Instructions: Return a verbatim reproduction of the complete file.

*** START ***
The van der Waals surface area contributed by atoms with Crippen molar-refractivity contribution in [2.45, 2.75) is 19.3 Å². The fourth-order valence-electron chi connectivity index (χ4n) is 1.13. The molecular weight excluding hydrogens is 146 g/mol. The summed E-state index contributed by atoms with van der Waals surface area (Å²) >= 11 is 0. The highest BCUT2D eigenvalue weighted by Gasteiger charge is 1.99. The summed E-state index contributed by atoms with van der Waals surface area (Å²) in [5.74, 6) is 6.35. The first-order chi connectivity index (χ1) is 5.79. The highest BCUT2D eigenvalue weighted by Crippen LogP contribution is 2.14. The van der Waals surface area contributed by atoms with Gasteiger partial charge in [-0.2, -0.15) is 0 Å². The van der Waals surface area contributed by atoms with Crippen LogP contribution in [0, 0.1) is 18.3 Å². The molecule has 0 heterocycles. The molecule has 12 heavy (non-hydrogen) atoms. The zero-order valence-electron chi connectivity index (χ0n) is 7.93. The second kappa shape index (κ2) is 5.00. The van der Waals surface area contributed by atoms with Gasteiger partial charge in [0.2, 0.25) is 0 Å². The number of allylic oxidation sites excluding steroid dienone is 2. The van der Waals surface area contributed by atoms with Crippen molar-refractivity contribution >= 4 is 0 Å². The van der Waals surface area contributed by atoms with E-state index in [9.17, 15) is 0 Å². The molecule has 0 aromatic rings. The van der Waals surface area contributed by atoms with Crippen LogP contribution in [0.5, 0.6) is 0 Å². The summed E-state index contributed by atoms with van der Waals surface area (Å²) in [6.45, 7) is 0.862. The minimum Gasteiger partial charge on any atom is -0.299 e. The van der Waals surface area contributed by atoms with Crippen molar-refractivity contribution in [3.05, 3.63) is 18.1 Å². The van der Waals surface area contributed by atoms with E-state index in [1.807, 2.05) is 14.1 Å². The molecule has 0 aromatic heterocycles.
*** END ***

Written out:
The van der Waals surface area contributed by atoms with Crippen molar-refractivity contribution in [2.45, 2.75) is 19.3 Å². The fourth-order valence-electron chi connectivity index (χ4n) is 1.13. The molecular weight excluding hydrogens is 146 g/mol. The summed E-state index contributed by atoms with van der Waals surface area (Å²) >= 11 is 0. The highest BCUT2D eigenvalue weighted by Gasteiger charge is 1.99. The summed E-state index contributed by atoms with van der Waals surface area (Å²) in [5.74, 6) is 6.35. The first-order chi connectivity index (χ1) is 5.79. The highest BCUT2D eigenvalue weighted by Crippen LogP contribution is 2.14. The van der Waals surface area contributed by atoms with Gasteiger partial charge in [-0.2, -0.15) is 0 Å². The van der Waals surface area contributed by atoms with Crippen LogP contribution in [0, 0.1) is 18.3 Å². The molecule has 0 heterocycles. The molecule has 12 heavy (non-hydrogen) atoms. The zero-order valence-electron chi connectivity index (χ0n) is 7.93. The second kappa shape index (κ2) is 5.00. The van der Waals surface area contributed by atoms with Gasteiger partial charge in [0.2, 0.25) is 0 Å². The number of allylic oxidation sites excluding steroid dienone is 2. The van der Waals surface area contributed by atoms with Crippen molar-refractivity contribution >= 4 is 0 Å². The van der Waals surface area contributed by atoms with E-state index in [9.17, 15) is 0 Å². The molecule has 0 aromatic rings. The van der Waals surface area contributed by atoms with Crippen LogP contribution in [0.5, 0.6) is 0 Å². The summed E-state index contributed by atoms with van der Waals surface area (Å²) in [6.45, 7) is 0.862. The minimum Gasteiger partial charge on any atom is -0.299 e. The van der Waals surface area contributed by atoms with Crippen molar-refractivity contribution in [3.05, 3.63) is 18.1 Å². The van der Waals surface area contributed by atoms with E-state index in [1.807, 2.05) is 14.1 Å². The molecule has 0 aromatic heterocycles.